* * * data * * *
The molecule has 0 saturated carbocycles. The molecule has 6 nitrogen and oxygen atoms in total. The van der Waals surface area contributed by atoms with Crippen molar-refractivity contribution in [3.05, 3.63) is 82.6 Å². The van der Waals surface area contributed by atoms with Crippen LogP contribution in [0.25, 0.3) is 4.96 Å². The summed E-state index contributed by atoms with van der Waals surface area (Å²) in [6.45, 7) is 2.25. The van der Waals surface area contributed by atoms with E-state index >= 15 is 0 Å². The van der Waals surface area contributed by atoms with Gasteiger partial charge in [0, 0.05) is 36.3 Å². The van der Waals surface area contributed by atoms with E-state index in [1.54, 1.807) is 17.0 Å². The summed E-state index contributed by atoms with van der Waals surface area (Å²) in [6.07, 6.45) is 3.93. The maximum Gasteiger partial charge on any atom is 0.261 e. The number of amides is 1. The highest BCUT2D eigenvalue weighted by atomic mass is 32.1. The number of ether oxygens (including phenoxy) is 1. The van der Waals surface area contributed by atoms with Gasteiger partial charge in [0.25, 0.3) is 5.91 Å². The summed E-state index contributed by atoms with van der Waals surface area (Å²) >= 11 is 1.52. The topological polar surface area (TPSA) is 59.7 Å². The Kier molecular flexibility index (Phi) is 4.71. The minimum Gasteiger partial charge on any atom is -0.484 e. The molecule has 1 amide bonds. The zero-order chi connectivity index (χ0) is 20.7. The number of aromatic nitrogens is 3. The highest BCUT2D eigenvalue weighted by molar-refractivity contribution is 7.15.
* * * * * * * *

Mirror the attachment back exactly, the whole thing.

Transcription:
The molecule has 0 saturated carbocycles. The molecule has 6 nitrogen and oxygen atoms in total. The van der Waals surface area contributed by atoms with Crippen molar-refractivity contribution in [3.05, 3.63) is 82.6 Å². The van der Waals surface area contributed by atoms with Crippen LogP contribution in [0.25, 0.3) is 4.96 Å². The summed E-state index contributed by atoms with van der Waals surface area (Å²) in [6.45, 7) is 2.25. The van der Waals surface area contributed by atoms with E-state index >= 15 is 0 Å². The van der Waals surface area contributed by atoms with Gasteiger partial charge in [0, 0.05) is 36.3 Å². The van der Waals surface area contributed by atoms with E-state index in [1.54, 1.807) is 17.0 Å². The summed E-state index contributed by atoms with van der Waals surface area (Å²) in [6.07, 6.45) is 3.93. The maximum Gasteiger partial charge on any atom is 0.261 e. The number of amides is 1. The highest BCUT2D eigenvalue weighted by atomic mass is 32.1. The number of ether oxygens (including phenoxy) is 1. The van der Waals surface area contributed by atoms with Gasteiger partial charge in [0.25, 0.3) is 5.91 Å². The summed E-state index contributed by atoms with van der Waals surface area (Å²) >= 11 is 1.52. The topological polar surface area (TPSA) is 59.7 Å². The Kier molecular flexibility index (Phi) is 4.71. The minimum Gasteiger partial charge on any atom is -0.484 e. The molecule has 1 amide bonds. The zero-order chi connectivity index (χ0) is 20.7. The number of aromatic nitrogens is 3. The highest BCUT2D eigenvalue weighted by molar-refractivity contribution is 7.15.